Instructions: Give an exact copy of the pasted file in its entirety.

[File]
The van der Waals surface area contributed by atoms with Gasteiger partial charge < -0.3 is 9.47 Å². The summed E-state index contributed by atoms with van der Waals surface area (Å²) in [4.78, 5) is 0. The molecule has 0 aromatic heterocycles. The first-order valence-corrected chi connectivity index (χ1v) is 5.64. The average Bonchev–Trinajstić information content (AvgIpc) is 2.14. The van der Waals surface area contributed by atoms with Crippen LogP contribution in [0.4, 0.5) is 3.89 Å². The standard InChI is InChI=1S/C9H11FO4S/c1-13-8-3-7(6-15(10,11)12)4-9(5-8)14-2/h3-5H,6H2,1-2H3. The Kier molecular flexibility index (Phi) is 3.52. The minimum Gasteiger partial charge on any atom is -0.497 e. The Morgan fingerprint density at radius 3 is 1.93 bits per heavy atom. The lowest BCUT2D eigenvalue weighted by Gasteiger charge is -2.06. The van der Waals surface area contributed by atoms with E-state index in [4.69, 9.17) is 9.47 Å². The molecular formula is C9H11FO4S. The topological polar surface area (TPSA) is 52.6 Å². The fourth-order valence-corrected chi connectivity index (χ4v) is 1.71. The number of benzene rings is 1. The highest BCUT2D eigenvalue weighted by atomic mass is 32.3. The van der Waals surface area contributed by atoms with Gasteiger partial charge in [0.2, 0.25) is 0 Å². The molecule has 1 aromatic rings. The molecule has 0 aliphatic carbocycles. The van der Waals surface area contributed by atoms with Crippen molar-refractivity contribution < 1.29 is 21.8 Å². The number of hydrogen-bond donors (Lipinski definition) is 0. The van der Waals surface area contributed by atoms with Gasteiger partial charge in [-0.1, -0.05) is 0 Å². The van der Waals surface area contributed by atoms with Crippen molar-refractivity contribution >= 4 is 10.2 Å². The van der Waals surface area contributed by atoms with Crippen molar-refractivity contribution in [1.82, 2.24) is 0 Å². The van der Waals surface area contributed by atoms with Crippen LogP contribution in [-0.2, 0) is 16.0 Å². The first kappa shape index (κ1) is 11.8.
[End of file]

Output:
The van der Waals surface area contributed by atoms with Gasteiger partial charge < -0.3 is 9.47 Å². The summed E-state index contributed by atoms with van der Waals surface area (Å²) in [4.78, 5) is 0. The molecule has 0 aromatic heterocycles. The first-order valence-corrected chi connectivity index (χ1v) is 5.64. The average Bonchev–Trinajstić information content (AvgIpc) is 2.14. The van der Waals surface area contributed by atoms with Crippen LogP contribution in [0.4, 0.5) is 3.89 Å². The standard InChI is InChI=1S/C9H11FO4S/c1-13-8-3-7(6-15(10,11)12)4-9(5-8)14-2/h3-5H,6H2,1-2H3. The Kier molecular flexibility index (Phi) is 3.52. The minimum Gasteiger partial charge on any atom is -0.497 e. The Morgan fingerprint density at radius 3 is 1.93 bits per heavy atom. The lowest BCUT2D eigenvalue weighted by Gasteiger charge is -2.06. The van der Waals surface area contributed by atoms with E-state index in [4.69, 9.17) is 9.47 Å². The molecular formula is C9H11FO4S. The topological polar surface area (TPSA) is 52.6 Å². The fourth-order valence-corrected chi connectivity index (χ4v) is 1.71. The number of benzene rings is 1. The highest BCUT2D eigenvalue weighted by atomic mass is 32.3. The van der Waals surface area contributed by atoms with Gasteiger partial charge in [0.2, 0.25) is 0 Å². The molecule has 1 aromatic rings. The molecule has 0 aliphatic carbocycles. The van der Waals surface area contributed by atoms with Crippen molar-refractivity contribution < 1.29 is 21.8 Å². The number of hydrogen-bond donors (Lipinski definition) is 0. The van der Waals surface area contributed by atoms with Gasteiger partial charge in [-0.1, -0.05) is 0 Å². The van der Waals surface area contributed by atoms with Crippen molar-refractivity contribution >= 4 is 10.2 Å². The van der Waals surface area contributed by atoms with Crippen molar-refractivity contribution in [1.82, 2.24) is 0 Å². The van der Waals surface area contributed by atoms with Crippen LogP contribution in [-0.2, 0) is 16.0 Å². The first kappa shape index (κ1) is 11.8.